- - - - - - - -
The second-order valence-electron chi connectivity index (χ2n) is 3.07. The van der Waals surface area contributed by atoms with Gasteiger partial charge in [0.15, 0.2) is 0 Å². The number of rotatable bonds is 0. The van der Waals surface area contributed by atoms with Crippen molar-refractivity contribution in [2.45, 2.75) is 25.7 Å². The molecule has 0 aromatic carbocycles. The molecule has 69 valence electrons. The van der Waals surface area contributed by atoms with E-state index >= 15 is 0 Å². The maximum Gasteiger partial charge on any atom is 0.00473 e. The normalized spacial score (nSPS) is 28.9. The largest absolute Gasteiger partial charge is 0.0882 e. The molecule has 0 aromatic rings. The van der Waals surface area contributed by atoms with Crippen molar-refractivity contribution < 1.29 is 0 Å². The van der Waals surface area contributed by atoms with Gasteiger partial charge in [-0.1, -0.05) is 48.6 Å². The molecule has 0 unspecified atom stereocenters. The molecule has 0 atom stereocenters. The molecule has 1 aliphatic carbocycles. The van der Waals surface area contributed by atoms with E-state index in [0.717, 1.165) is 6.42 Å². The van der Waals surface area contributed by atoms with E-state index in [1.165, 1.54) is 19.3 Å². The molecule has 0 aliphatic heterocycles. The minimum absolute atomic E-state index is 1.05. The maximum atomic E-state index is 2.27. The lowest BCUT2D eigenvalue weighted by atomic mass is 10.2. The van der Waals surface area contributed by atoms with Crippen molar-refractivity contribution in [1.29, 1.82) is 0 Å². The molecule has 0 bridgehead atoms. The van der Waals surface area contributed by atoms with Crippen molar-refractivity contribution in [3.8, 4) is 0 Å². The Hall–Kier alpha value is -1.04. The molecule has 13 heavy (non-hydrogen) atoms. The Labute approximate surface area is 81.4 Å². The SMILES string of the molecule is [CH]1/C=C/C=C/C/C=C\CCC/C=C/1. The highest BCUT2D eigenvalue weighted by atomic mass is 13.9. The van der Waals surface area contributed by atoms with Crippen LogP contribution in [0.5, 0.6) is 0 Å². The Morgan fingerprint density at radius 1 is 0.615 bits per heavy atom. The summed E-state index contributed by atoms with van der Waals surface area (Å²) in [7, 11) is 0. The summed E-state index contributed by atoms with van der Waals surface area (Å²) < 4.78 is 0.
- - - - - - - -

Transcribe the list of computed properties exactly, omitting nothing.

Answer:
The second-order valence-electron chi connectivity index (χ2n) is 3.07. The van der Waals surface area contributed by atoms with Gasteiger partial charge in [0.15, 0.2) is 0 Å². The number of rotatable bonds is 0. The van der Waals surface area contributed by atoms with Crippen molar-refractivity contribution in [2.45, 2.75) is 25.7 Å². The molecule has 0 aromatic carbocycles. The molecule has 69 valence electrons. The van der Waals surface area contributed by atoms with E-state index >= 15 is 0 Å². The maximum Gasteiger partial charge on any atom is 0.00473 e. The normalized spacial score (nSPS) is 28.9. The largest absolute Gasteiger partial charge is 0.0882 e. The molecule has 0 aromatic rings. The van der Waals surface area contributed by atoms with Crippen molar-refractivity contribution < 1.29 is 0 Å². The van der Waals surface area contributed by atoms with Gasteiger partial charge in [-0.1, -0.05) is 48.6 Å². The molecule has 0 unspecified atom stereocenters. The molecule has 0 atom stereocenters. The molecule has 1 aliphatic carbocycles. The van der Waals surface area contributed by atoms with E-state index in [0.717, 1.165) is 6.42 Å². The van der Waals surface area contributed by atoms with E-state index in [1.165, 1.54) is 19.3 Å². The molecule has 0 aliphatic heterocycles. The minimum absolute atomic E-state index is 1.05. The maximum atomic E-state index is 2.27. The lowest BCUT2D eigenvalue weighted by atomic mass is 10.2. The van der Waals surface area contributed by atoms with Crippen molar-refractivity contribution in [1.29, 1.82) is 0 Å². The molecule has 0 bridgehead atoms. The van der Waals surface area contributed by atoms with Crippen molar-refractivity contribution in [3.8, 4) is 0 Å². The Hall–Kier alpha value is -1.04. The molecule has 13 heavy (non-hydrogen) atoms. The Labute approximate surface area is 81.4 Å². The SMILES string of the molecule is [CH]1/C=C/C=C/C/C=C\CCC/C=C/1. The highest BCUT2D eigenvalue weighted by atomic mass is 13.9. The van der Waals surface area contributed by atoms with Crippen LogP contribution in [0.5, 0.6) is 0 Å². The Morgan fingerprint density at radius 1 is 0.615 bits per heavy atom. The summed E-state index contributed by atoms with van der Waals surface area (Å²) in [7, 11) is 0. The summed E-state index contributed by atoms with van der Waals surface area (Å²) < 4.78 is 0.